The 1952 Nash-Healey
The complexity of the Nash-Healey expanded to three countries for 1952, with Nash commissioning Italian designer Pininfarina to update the styling with the goal of bringing more inline with the rest of Nash's products. The restyled car was displayed in 1952 at the Chicago Auto Show with numerous modern and 'American' styling cues including the small tailfins in the rear, a curved windshield, and distinct fender character lines. The grille with inboard headlights was later adopted in 1955 by the Nash Ambassador and Stateman.
The engine now displaced 252 cubic inches and breathed through twin Carter carburetors, bringing horsepower to 140 hp. Nash shipped the engines and drivetrains to England for installation in the Healey-fabricated frames, then was sent to Italy. The bodies were built by Pininfarina in Turin using steel (the hood, trunk lid, and dashboard were aluminum), assembled the finished product, then exported the vehicles to the United States.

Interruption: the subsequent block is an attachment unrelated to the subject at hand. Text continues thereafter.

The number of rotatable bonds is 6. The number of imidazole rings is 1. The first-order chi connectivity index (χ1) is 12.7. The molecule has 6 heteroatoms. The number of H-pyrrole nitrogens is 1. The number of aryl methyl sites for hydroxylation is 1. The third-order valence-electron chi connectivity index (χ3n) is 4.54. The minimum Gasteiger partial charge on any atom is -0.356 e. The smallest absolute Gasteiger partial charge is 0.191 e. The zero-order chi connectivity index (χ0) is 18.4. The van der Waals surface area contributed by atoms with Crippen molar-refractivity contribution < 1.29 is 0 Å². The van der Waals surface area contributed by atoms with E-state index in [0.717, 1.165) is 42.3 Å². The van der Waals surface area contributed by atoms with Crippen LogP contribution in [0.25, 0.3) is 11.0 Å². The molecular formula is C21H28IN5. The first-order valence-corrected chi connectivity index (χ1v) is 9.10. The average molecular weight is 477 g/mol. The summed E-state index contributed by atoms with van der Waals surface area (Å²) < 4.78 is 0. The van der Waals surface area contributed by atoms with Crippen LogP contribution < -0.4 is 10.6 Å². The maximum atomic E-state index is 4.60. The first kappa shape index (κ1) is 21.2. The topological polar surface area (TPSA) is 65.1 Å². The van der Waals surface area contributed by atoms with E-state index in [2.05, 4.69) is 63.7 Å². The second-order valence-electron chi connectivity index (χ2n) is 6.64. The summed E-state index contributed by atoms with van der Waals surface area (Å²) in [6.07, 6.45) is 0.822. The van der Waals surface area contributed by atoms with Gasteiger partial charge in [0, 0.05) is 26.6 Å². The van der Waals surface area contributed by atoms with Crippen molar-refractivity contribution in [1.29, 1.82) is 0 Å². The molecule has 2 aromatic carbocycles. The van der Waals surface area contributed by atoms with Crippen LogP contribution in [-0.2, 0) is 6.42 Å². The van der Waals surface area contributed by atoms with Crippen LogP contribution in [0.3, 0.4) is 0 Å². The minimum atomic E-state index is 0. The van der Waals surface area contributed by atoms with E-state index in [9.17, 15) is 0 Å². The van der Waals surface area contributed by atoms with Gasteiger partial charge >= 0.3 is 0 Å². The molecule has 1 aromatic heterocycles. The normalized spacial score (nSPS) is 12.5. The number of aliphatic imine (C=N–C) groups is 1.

The 1953 Nash-Healey
By 1953, the Nash-Healey base price had risen to $5,908, nearly double the cost of the newly introduced Chevrolet Corvette. Despite the astronomical cost, the Nash-Healey enjoyed its best year in 1953 with 162 units sold, helped along by the versatility of a new closed coupe body style. Additionally, its success in motorsports had reinforced its performance credibility with a fourth-place finish in the 1950 24 Hours of LeMans. Driven by Tony Rolt and Duncan Hamilton, its appearance at LeMans earned it the 'first' to use an overdrive transmission. The race had begun with 66 entrants but only 29 were able to finish the race. Rot and Hamilton returned to LeMans in 1951 where they placed fourth in class and sixth overall. Leslie Johnson placed third overall and 1st in class in 1952 at Le Mans, behind two factory-entered Mercedes-Benz 300SL. Johnson then brought the Nash-Healey to the Mille Miglia that year and placed seventh overall and fourth in class. The coupe driven by Donald Healey and his son Geoffrey crashed out. For 1953, the final appearance of the Nash-Healey at grueling 24 Hours of LeMans, two cars with special bodies were entered by the factory. Johnson and Bert Hadley drove one example to an 11th place finish, beating both of Donald Healey's new Austin-Healey 100s. The other Nash-Healey, driven by Pierre Veyron and Marius Aristide Yves Giraud-Cabantous retired after nine laps.